Tuesday, August 12, 2014

The Mountain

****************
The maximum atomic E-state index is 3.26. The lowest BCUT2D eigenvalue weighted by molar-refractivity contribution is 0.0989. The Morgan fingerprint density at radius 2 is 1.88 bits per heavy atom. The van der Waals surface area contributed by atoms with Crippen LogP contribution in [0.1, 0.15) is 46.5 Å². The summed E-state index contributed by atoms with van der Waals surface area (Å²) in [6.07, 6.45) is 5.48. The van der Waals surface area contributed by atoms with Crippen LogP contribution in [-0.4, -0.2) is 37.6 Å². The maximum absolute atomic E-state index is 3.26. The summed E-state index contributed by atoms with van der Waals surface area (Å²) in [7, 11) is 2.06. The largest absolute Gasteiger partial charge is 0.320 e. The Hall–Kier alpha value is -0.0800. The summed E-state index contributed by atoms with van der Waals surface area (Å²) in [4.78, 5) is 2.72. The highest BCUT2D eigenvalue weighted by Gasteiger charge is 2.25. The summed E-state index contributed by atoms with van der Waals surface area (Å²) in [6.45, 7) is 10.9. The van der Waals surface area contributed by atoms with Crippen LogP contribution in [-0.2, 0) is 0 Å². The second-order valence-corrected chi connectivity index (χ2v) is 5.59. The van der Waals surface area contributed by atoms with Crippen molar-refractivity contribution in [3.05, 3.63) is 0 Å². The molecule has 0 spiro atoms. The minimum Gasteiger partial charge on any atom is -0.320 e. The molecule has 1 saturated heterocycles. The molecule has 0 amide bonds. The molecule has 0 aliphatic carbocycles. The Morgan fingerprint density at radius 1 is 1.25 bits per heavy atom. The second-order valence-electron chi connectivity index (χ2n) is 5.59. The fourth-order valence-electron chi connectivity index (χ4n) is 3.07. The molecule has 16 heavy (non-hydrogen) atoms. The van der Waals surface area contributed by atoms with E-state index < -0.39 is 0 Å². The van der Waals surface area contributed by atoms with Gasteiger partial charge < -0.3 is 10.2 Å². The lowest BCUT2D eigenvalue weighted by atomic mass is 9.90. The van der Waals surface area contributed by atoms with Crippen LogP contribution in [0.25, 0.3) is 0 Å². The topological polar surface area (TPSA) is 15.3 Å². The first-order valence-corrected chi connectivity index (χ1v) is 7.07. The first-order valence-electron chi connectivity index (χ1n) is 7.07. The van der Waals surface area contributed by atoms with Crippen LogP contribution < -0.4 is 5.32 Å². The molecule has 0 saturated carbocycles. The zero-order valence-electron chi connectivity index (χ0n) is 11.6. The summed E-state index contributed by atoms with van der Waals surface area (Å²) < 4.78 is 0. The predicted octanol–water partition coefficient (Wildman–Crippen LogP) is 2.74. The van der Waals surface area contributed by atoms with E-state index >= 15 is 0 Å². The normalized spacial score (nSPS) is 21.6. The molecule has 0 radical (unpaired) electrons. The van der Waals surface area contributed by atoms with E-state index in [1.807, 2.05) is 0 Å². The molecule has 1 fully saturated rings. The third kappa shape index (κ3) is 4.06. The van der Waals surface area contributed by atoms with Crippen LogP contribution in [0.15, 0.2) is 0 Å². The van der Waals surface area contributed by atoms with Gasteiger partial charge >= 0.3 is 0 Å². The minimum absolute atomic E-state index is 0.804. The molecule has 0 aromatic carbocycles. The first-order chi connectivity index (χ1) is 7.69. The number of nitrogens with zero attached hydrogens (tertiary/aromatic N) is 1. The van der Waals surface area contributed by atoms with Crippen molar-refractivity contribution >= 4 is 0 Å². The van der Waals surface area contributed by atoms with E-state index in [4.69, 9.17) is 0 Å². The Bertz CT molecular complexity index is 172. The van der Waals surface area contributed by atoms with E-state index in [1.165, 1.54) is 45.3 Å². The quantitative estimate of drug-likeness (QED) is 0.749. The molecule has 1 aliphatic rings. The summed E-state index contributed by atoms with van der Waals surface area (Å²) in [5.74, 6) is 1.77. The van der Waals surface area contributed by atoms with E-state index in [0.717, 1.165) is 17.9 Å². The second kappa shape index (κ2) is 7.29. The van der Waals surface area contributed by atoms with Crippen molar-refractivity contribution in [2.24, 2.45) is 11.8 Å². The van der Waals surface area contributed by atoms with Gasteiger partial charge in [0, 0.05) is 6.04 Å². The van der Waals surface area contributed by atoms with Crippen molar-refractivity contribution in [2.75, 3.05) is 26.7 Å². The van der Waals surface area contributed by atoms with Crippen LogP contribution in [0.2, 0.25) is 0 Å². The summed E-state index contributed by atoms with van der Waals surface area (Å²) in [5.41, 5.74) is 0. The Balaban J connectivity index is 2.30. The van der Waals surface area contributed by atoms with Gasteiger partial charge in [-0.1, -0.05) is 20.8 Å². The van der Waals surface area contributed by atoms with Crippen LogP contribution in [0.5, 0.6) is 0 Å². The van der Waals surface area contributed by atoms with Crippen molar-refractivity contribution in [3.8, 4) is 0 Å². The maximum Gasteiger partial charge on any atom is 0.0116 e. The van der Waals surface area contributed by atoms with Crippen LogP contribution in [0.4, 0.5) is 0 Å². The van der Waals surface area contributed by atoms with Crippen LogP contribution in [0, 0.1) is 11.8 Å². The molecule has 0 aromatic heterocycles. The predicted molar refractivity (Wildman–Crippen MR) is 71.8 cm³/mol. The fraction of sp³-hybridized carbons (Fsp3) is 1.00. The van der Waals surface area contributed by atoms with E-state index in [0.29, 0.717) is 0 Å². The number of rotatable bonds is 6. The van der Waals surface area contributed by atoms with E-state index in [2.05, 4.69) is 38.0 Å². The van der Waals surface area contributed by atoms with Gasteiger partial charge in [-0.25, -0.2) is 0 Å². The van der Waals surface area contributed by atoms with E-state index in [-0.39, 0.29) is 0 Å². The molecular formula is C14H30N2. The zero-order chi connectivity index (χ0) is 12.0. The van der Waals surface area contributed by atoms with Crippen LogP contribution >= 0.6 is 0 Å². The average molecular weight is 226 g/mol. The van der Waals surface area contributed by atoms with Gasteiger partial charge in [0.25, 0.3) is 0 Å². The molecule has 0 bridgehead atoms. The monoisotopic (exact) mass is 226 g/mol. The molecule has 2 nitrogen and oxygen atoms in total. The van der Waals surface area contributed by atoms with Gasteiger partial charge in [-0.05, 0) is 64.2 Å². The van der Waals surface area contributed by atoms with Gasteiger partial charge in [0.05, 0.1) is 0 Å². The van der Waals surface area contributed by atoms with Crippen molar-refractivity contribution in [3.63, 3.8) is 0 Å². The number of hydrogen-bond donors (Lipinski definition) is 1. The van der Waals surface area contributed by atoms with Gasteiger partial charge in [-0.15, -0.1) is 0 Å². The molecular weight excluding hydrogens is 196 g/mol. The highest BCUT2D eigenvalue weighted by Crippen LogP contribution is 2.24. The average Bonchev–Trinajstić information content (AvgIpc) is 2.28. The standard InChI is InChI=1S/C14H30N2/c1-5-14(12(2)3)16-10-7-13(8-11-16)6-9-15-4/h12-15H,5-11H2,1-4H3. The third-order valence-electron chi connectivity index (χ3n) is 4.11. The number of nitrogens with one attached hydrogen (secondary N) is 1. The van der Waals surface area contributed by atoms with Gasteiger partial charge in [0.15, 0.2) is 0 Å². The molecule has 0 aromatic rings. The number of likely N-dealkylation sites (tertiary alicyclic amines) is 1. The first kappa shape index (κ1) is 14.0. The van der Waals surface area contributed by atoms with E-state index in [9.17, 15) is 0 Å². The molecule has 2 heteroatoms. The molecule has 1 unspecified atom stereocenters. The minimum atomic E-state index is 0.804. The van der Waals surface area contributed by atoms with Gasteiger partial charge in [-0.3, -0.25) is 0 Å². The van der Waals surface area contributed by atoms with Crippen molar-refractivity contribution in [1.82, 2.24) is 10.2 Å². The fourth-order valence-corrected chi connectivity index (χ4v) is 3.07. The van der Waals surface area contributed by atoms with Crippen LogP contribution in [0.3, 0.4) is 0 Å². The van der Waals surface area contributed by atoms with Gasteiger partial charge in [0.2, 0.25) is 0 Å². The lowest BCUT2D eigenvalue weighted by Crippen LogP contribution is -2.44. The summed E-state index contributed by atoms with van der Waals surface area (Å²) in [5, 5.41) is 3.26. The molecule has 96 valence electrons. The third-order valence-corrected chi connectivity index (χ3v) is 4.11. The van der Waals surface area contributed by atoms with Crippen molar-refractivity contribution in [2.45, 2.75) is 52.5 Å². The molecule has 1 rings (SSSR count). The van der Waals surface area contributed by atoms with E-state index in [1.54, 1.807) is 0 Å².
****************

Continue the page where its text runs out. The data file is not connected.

I have been following the news about the Yazidi's in the mountains of Iraq.  Many are Christians who are being persecuted and killed.  These people are stuck on the side of a mountain in sweltering heat with no water and no food, knowing going back down means certain death for them and their families.  Most know that even if they convert to Islam they will be killed anyway.  Women have been abducted and sold as slaves.  This will literally be the hill that they are dying on.  The irony that our Savior dies on a hill for these people and now in his name they will find the same fate.  This will be a defining moment in history between the tragedies in Syria, Iraq, Israel, Gaza and Ukraine. This will be what the future generations read about in textbooks and think how did they allow this to happen, the same way I did when I read about the holocaust. I have read it and thought how did other countries go about their normal life while the Jews were in concentration camps?    Now here I am in this generation going about cleaning, cooking, watching tv, taking the kids swimming and going about life while these brothers and sisters in Christ are desperately clinging to life on the side of a mountain for the name of the Savior we share.  At church on Sunday as we sang the worship songs my mind drifted to the mothers on the mountains who are crying out the same name I sang.  I thought about my hills vs her mountain.  Yes God hears it all, but at that moment I saw the size of my hill in comparison and I prayed for her, I sang because she couldn't, my trust in Jesus and faith in my Savior grew because she is my living example of faith.  If faith can put you on the side of a mountain clinging to life while under terrorist threats and you still claim your God, then do I have to wonder if his words are true?  These people have shown the world that their God is bigger then their circumstance.  They understand that to live for Christ is good, but to die for Christ is even better.  Because they understand we are passing through, this is not eternal, this is temporary they are able to sit and wait.  Someday they will come down from that mountain and we will hear about the Corrie Ten Boom of the Yazidi's who prayed with those losing hope, we will hear about the Brother Andrew's who risked their lives on the mountain to bring the Gospel.  We will hear stories of how God worked a miracle and hear about the many who left this temporary home and are now with Jesus out of pain and fear, hearing our Savior say well done good and faithful servant.  It has taught me to keep my eyes on whats eternal, it has shown me the ultimate faith in the face of persecution, it has given me a great appreciation for my freedoms and has shown me how better to pray for the world.  What is your hill or your mountain, were you placed where you are in this time and place to show your faith boldly, to use your freedom to pray or give, to get the gospel to someone else, to carry another's burden, to ask for help